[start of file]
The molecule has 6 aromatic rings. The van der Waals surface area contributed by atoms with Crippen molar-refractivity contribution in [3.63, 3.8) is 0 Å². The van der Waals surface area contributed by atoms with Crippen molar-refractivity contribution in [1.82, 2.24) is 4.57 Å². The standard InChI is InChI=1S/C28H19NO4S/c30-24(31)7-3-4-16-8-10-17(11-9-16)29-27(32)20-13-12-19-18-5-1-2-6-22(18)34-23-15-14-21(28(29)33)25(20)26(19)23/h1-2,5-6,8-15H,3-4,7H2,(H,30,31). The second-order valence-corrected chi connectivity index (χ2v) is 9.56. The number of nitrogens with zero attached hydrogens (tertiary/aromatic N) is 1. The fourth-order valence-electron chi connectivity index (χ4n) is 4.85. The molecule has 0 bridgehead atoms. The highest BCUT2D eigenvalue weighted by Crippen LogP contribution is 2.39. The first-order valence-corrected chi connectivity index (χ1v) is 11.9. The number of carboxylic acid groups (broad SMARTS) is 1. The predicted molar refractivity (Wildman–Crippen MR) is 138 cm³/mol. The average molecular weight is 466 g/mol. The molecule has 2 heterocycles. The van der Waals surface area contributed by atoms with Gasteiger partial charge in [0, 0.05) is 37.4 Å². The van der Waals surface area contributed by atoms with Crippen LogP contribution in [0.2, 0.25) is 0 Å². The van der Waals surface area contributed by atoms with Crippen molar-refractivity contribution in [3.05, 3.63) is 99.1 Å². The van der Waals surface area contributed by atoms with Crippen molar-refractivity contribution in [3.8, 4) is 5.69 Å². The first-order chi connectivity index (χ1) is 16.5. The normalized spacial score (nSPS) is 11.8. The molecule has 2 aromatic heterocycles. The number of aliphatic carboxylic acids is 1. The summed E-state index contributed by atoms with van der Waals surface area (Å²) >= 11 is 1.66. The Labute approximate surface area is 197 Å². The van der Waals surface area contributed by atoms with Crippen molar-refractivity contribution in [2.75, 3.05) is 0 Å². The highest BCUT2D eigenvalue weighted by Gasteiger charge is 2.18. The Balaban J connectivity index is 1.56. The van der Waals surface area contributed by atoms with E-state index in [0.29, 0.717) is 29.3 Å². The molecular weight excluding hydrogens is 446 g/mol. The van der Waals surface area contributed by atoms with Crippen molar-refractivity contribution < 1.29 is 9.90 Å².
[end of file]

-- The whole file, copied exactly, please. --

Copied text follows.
The molecule has 6 aromatic rings. The van der Waals surface area contributed by atoms with Crippen molar-refractivity contribution in [3.63, 3.8) is 0 Å². The van der Waals surface area contributed by atoms with Crippen molar-refractivity contribution in [1.82, 2.24) is 4.57 Å². The standard InChI is InChI=1S/C28H19NO4S/c30-24(31)7-3-4-16-8-10-17(11-9-16)29-27(32)20-13-12-19-18-5-1-2-6-22(18)34-23-15-14-21(28(29)33)25(20)26(19)23/h1-2,5-6,8-15H,3-4,7H2,(H,30,31). The second-order valence-corrected chi connectivity index (χ2v) is 9.56. The number of nitrogens with zero attached hydrogens (tertiary/aromatic N) is 1. The fourth-order valence-electron chi connectivity index (χ4n) is 4.85. The molecule has 0 bridgehead atoms. The highest BCUT2D eigenvalue weighted by Crippen LogP contribution is 2.39. The first-order valence-corrected chi connectivity index (χ1v) is 11.9. The number of carboxylic acid groups (broad SMARTS) is 1. The predicted molar refractivity (Wildman–Crippen MR) is 138 cm³/mol. The average molecular weight is 466 g/mol. The molecule has 2 heterocycles. The van der Waals surface area contributed by atoms with Gasteiger partial charge in [0, 0.05) is 37.4 Å². The van der Waals surface area contributed by atoms with Crippen LogP contribution in [0.2, 0.25) is 0 Å². The van der Waals surface area contributed by atoms with Crippen molar-refractivity contribution in [3.05, 3.63) is 99.1 Å². The van der Waals surface area contributed by atoms with Crippen molar-refractivity contribution in [3.8, 4) is 5.69 Å². The first-order chi connectivity index (χ1) is 16.5. The normalized spacial score (nSPS) is 11.8. The molecule has 2 aromatic heterocycles. The number of aliphatic carboxylic acids is 1. The summed E-state index contributed by atoms with van der Waals surface area (Å²) >= 11 is 1.66. The Labute approximate surface area is 197 Å². The van der Waals surface area contributed by atoms with Crippen molar-refractivity contribution in [2.75, 3.05) is 0 Å². The highest BCUT2D eigenvalue weighted by Gasteiger charge is 2.18. The Balaban J connectivity index is 1.56. The van der Waals surface area contributed by atoms with E-state index in [0.29, 0.717) is 29.3 Å². The molecular weight excluding hydrogens is 446 g/mol. The van der Waals surface area contributed by atoms with Crippen molar-refractivity contribution < 1.29 is 9.90 Å².